Chicago loses—and gains—population

According to a report that the Census Bureau posted a couple of days ago, Chicago has been continuing to lose population. The city’s estimated population in 2016 was 2,704,958. In 2015 it had been 2,713,596. Chicago is the only city among the twenty largest in the United States to have lost population in the last year. If the Census Bureau’s estimates are correct, it’s actually lost population in each of the last three years. This does not seem like good news.

Actually, only some parts of Chicago have been losing population. While it won’t be possible to get tract-level population estimates until approximately December (and even then all that will be available are ACS data for 2012/2016), there is every reason to believe that the geography of population change over the last year has been roughly similar to that in recent years. That is to say, there have been substantial gains in high-prestige neighborhoods in the vicinity of the Loop where there are dozens of new apartment buildings (which have typically replaced industrial buildings or vacant lots). Many reasonably well-off areas on the North and Northwest Sides have been adding population too, again thanks largely to new construction. The areas of greatest loss have been poverty-stricken South and West Side African-American neighborhoods like Englewood and (part of) North Lawndale.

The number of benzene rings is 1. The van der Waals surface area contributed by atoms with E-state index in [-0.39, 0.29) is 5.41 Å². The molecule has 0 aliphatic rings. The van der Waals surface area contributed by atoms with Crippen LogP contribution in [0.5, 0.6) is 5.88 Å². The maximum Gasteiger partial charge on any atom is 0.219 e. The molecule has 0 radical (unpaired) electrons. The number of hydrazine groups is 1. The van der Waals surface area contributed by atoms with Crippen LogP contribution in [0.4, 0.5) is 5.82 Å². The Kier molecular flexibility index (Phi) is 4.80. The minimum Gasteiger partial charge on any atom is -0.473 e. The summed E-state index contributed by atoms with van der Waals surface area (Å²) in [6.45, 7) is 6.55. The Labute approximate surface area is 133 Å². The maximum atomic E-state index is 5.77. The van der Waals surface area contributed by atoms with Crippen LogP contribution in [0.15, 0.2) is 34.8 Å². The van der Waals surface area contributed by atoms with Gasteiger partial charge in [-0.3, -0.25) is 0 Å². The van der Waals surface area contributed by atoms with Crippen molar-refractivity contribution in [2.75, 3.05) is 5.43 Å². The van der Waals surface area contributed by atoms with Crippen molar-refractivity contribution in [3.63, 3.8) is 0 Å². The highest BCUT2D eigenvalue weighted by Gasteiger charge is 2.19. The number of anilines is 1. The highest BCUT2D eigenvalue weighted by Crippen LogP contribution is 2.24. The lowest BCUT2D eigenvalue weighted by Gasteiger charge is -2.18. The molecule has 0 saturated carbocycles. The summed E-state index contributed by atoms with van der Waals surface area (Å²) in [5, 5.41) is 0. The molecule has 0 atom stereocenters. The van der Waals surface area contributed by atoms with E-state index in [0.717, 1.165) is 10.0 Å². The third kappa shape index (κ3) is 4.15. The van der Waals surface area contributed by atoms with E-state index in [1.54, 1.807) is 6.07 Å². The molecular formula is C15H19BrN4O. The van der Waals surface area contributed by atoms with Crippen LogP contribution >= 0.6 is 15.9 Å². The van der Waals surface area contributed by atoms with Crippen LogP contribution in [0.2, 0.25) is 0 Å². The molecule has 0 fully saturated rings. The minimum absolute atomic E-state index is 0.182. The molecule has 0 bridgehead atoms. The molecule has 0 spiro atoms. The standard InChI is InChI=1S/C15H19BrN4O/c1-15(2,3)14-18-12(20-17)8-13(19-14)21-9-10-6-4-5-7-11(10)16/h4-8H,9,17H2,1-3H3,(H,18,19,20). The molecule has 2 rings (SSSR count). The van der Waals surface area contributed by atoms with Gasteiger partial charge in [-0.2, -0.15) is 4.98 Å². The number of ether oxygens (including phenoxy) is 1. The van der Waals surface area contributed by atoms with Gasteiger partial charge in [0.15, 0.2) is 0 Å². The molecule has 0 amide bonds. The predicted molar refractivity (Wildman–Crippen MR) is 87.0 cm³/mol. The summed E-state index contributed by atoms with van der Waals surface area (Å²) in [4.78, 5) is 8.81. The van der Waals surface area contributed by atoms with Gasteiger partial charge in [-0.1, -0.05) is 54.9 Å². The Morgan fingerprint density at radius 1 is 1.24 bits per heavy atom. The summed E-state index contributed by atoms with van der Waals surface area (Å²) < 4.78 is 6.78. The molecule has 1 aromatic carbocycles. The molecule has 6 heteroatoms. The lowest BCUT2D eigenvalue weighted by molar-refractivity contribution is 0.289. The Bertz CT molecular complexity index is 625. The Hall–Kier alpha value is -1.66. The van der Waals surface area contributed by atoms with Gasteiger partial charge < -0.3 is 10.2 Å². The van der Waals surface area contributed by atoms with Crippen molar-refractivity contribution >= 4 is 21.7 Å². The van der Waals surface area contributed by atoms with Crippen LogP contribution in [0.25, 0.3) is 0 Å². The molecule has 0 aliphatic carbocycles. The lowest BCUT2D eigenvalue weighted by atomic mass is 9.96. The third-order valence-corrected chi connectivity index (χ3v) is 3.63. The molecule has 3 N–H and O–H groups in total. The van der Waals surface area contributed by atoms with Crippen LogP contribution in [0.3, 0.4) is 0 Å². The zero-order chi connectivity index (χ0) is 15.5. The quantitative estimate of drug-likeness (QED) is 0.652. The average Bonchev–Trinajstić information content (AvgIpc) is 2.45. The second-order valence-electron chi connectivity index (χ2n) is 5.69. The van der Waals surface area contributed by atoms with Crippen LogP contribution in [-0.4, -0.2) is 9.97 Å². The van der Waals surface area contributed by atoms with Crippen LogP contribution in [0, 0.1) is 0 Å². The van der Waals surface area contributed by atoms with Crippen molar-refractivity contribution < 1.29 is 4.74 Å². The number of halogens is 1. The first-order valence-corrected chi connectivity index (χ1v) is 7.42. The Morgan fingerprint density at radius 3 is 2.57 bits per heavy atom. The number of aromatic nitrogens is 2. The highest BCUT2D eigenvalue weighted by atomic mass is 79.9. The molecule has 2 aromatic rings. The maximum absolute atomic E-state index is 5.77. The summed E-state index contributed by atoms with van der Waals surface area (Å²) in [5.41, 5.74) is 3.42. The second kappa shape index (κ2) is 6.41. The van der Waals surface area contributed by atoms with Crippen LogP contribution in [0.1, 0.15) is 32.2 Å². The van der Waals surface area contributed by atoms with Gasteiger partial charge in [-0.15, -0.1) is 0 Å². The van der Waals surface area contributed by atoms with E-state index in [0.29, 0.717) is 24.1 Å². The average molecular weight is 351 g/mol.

Here’s a map showing tract-level population changes, in percent, between 2010 and the 2011/2015 period:

The relationship in Chicago and vicinity between population gain or loss and the percentage of the population 25 and over with college degrees. Mapping at the tract level. GIS data from NHGIS.

The map also shows areas where more than half the population 25 and over had a college degree in 2011/2015.1 Note the rough relationship in the city (but not the suburbs) between population gain and high education levels. There is nearly as close a correlation between population gain and high per capita income. These correlations are all the more remarkable in that substantial population gain is likely to be associated with a densification of the housing stock, something that’s just not possible everywhere.

In other words, Chicago’s population loss is only part of the story. Much of prosperous central and North-Side Chicago has continued to gain population. It’s in Chicago’s most destitute neighborhoods where population loss has been most dramatic.

One of the major functions of cities historically has been to provide opportunities for poor people. The departure of so many poor people suggests that Chicago isn’t maintaining this traditional role in a very effective way these days. The utter failure of the Chicago Police Department to control violent crime in poor neighborhoods is only one of many factors causing people to flee. This failure is not something to celebrate.

But, in a city that has deep financial problems, the continued slow increase in the population of educated and in many cases well-off people clearly has some major advantages. There is no way that a city exclusively of the poor could help much with Chicago’s enormous pension obligations, for example. And it couldn’t do much to help the poor either.

  1. The ACS figures for 2011/2015 have large margins of error. The general patterns are likely to be reasonably accurate, however.
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